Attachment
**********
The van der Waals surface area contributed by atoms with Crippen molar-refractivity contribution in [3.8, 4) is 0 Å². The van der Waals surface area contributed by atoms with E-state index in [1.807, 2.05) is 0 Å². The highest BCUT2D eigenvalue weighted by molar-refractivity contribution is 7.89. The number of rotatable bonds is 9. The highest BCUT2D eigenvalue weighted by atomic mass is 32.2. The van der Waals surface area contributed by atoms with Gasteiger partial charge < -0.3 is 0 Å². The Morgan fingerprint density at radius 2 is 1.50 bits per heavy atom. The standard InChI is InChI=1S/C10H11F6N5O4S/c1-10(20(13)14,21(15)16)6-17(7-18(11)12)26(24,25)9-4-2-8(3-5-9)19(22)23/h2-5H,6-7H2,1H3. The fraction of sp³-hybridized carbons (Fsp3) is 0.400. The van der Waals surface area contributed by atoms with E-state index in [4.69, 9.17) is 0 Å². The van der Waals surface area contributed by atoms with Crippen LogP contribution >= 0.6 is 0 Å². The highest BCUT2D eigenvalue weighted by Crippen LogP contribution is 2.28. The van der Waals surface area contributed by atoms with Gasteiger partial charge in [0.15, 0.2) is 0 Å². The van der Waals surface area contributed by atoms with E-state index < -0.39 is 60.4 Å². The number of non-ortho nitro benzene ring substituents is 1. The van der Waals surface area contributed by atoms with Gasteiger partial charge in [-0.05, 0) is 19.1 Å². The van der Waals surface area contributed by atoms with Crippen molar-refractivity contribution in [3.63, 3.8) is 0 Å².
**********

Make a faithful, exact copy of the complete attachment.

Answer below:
The van der Waals surface area contributed by atoms with Crippen molar-refractivity contribution in [3.8, 4) is 0 Å². The van der Waals surface area contributed by atoms with E-state index in [1.807, 2.05) is 0 Å². The highest BCUT2D eigenvalue weighted by molar-refractivity contribution is 7.89. The number of rotatable bonds is 9. The highest BCUT2D eigenvalue weighted by atomic mass is 32.2. The van der Waals surface area contributed by atoms with Gasteiger partial charge < -0.3 is 0 Å². The Morgan fingerprint density at radius 2 is 1.50 bits per heavy atom. The standard InChI is InChI=1S/C10H11F6N5O4S/c1-10(20(13)14,21(15)16)6-17(7-18(11)12)26(24,25)9-4-2-8(3-5-9)19(22)23/h2-5H,6-7H2,1H3. The fraction of sp³-hybridized carbons (Fsp3) is 0.400. The van der Waals surface area contributed by atoms with E-state index in [4.69, 9.17) is 0 Å². The van der Waals surface area contributed by atoms with Crippen LogP contribution >= 0.6 is 0 Å². The highest BCUT2D eigenvalue weighted by Crippen LogP contribution is 2.28. The van der Waals surface area contributed by atoms with Gasteiger partial charge in [0.15, 0.2) is 0 Å². The van der Waals surface area contributed by atoms with E-state index < -0.39 is 60.4 Å². The number of non-ortho nitro benzene ring substituents is 1. The van der Waals surface area contributed by atoms with Gasteiger partial charge in [-0.05, 0) is 19.1 Å². The van der Waals surface area contributed by atoms with Crippen molar-refractivity contribution in [3.63, 3.8) is 0 Å².